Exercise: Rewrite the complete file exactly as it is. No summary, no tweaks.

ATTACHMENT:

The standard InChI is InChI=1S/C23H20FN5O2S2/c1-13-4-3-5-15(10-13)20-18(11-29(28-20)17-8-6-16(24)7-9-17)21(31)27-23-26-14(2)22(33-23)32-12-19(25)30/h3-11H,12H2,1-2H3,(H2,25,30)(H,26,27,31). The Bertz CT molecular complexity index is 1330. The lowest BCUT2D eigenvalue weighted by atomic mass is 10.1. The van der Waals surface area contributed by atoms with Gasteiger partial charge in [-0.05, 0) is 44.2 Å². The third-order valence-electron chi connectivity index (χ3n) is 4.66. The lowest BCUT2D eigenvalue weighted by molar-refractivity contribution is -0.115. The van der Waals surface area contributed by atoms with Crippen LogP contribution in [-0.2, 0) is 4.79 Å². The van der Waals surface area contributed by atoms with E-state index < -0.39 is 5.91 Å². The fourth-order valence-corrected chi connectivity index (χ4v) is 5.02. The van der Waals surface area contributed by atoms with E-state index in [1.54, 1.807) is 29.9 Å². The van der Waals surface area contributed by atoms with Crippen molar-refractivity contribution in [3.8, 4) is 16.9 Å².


The standard InChI is InChI=1S/C23H20FN5O2S2/c1-13-4-3-5-15(10-13)20-18(11-29(28-20)17-8-6-16(24)7-9-17)21(31)27-23-26-14(2)22(33-23)32-12-19(25)30/h3-11H,12H2,1-2H3,(H2,25,30)(H,26,27,31). The Bertz CT molecular complexity index is 1330. The lowest BCUT2D eigenvalue weighted by atomic mass is 10.1. The van der Waals surface area contributed by atoms with Gasteiger partial charge in [-0.05, 0) is 44.2 Å². The third-order valence-electron chi connectivity index (χ3n) is 4.66. The lowest BCUT2D eigenvalue weighted by molar-refractivity contribution is -0.115. The van der Waals surface area contributed by atoms with Crippen LogP contribution in [-0.2, 0) is 4.79 Å². The van der Waals surface area contributed by atoms with E-state index < -0.39 is 5.91 Å². The fourth-order valence-corrected chi connectivity index (χ4v) is 5.02. The van der Waals surface area contributed by atoms with E-state index in [1.54, 1.807) is 29.9 Å². The van der Waals surface area contributed by atoms with Crippen molar-refractivity contribution in [3.8, 4) is 16.9 Å².